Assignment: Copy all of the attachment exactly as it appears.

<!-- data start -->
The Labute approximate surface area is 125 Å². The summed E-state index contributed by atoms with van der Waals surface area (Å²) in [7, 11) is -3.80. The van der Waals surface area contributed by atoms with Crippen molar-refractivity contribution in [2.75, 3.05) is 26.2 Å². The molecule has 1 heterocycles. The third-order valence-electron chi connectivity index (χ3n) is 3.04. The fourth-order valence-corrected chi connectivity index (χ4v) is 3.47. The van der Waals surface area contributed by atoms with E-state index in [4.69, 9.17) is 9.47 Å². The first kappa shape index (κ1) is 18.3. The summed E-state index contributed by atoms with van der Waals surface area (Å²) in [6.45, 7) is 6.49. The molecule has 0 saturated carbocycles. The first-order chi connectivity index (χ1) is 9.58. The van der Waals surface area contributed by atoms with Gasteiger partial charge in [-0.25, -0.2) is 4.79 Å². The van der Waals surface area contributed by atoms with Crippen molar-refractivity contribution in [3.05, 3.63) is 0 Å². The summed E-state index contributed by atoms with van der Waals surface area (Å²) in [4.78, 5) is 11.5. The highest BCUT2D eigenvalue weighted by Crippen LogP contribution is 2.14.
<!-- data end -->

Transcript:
The Labute approximate surface area is 125 Å². The summed E-state index contributed by atoms with van der Waals surface area (Å²) in [7, 11) is -3.80. The van der Waals surface area contributed by atoms with Crippen molar-refractivity contribution in [2.75, 3.05) is 26.2 Å². The molecule has 1 heterocycles. The third-order valence-electron chi connectivity index (χ3n) is 3.04. The fourth-order valence-corrected chi connectivity index (χ4v) is 3.47. The van der Waals surface area contributed by atoms with E-state index in [4.69, 9.17) is 9.47 Å². The first kappa shape index (κ1) is 18.3. The summed E-state index contributed by atoms with van der Waals surface area (Å²) in [6.45, 7) is 6.49. The molecule has 0 saturated carbocycles. The first-order chi connectivity index (χ1) is 9.58. The van der Waals surface area contributed by atoms with Gasteiger partial charge in [-0.25, -0.2) is 4.79 Å². The van der Waals surface area contributed by atoms with Crippen molar-refractivity contribution in [3.05, 3.63) is 0 Å². The summed E-state index contributed by atoms with van der Waals surface area (Å²) in [4.78, 5) is 11.5. The highest BCUT2D eigenvalue weighted by Crippen LogP contribution is 2.14.